Okay, you have determined you should eat more fish. That is one big step taken - but where do you go from there?
And what if you are not a "fish person"?
How do you select a good piece of fish in the market, or how do you prepare it so it's not only tasty, but also fun to eat?
Buying, Preparing and Eating Fish
To help you along this "fish journey", here are some tips to take the worry out of buying, preparing and eating fish.
Look for one with red or pink gills and bright, clear eyes that are slightly protruding. Gray, sagging gills and sunken, pink and cloudy eyes are signs that the fish is anything but fresh.
Fillets or Steaks
Check their aroma before you buy. They should not smell "fishy". Fish should smell like the ocean or a clean pond if it is from fresh water. This goes for whole fish as well.
Fresh or Frozen
The choice is yours. But be aware that breaded and seasoned frozen fish has much more fat, calories and sodium than non-breaded and unseasoned frozen or fresh fish.
Baking rule-of-thumb: Measure fish at the thickest part and bake ten minutes at 375-degrees for every inch of thickness.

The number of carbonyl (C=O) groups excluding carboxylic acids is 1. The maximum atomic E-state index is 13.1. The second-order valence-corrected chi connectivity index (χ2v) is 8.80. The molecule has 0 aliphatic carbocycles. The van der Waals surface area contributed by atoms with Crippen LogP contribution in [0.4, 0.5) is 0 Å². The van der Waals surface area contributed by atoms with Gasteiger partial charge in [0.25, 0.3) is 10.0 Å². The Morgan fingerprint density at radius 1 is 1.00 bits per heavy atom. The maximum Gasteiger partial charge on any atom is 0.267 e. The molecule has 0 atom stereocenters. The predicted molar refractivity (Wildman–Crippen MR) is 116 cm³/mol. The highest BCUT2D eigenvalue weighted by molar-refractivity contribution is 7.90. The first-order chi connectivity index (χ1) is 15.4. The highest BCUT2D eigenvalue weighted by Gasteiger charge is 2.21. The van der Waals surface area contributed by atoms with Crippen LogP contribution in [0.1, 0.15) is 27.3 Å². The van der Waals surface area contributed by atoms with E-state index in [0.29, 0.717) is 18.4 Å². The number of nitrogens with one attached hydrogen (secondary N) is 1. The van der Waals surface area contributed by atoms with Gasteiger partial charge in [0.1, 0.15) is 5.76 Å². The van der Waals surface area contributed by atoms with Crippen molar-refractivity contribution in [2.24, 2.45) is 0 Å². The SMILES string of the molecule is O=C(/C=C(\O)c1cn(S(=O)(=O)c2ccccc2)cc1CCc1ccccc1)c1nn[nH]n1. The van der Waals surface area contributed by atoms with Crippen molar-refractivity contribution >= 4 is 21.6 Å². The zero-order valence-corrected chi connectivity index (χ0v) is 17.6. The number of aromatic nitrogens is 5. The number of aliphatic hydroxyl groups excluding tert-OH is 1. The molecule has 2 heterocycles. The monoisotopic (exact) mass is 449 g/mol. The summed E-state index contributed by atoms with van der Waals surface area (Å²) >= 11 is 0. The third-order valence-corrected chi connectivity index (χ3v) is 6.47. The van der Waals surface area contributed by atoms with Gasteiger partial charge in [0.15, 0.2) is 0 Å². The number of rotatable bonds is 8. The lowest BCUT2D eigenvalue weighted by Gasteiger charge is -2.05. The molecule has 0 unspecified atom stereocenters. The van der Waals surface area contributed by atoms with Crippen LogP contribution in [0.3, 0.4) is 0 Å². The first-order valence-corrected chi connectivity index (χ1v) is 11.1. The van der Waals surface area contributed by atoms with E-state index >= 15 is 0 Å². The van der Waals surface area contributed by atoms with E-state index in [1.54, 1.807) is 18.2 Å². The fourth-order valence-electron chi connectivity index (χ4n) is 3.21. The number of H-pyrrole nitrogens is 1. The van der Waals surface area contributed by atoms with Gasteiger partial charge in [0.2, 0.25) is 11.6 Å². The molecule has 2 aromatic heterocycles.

To bake fish, lay it on a bed of thinly sliced or chopped vegetables such as onions, spinach, mushrooms, zucchini, tomatoes or parsley. Top the fish with any seasonings that appeal to you. The fish will not stick to your baking dish and it will taste delicious.
Baking fish in milk (pour a small amount in the bottom of the baking dish) helps to remove some of the fishy taste.
Eliminating Fish Odor
Clean cutting boards and utensils with soap and hot water. You can also rub them with sliced lemon.
To remove fish smell from your hands, pour some vinegar on your hands, rub them together and rinse well. Rubbing your hands with a lemon wedge or salt and water also works well.
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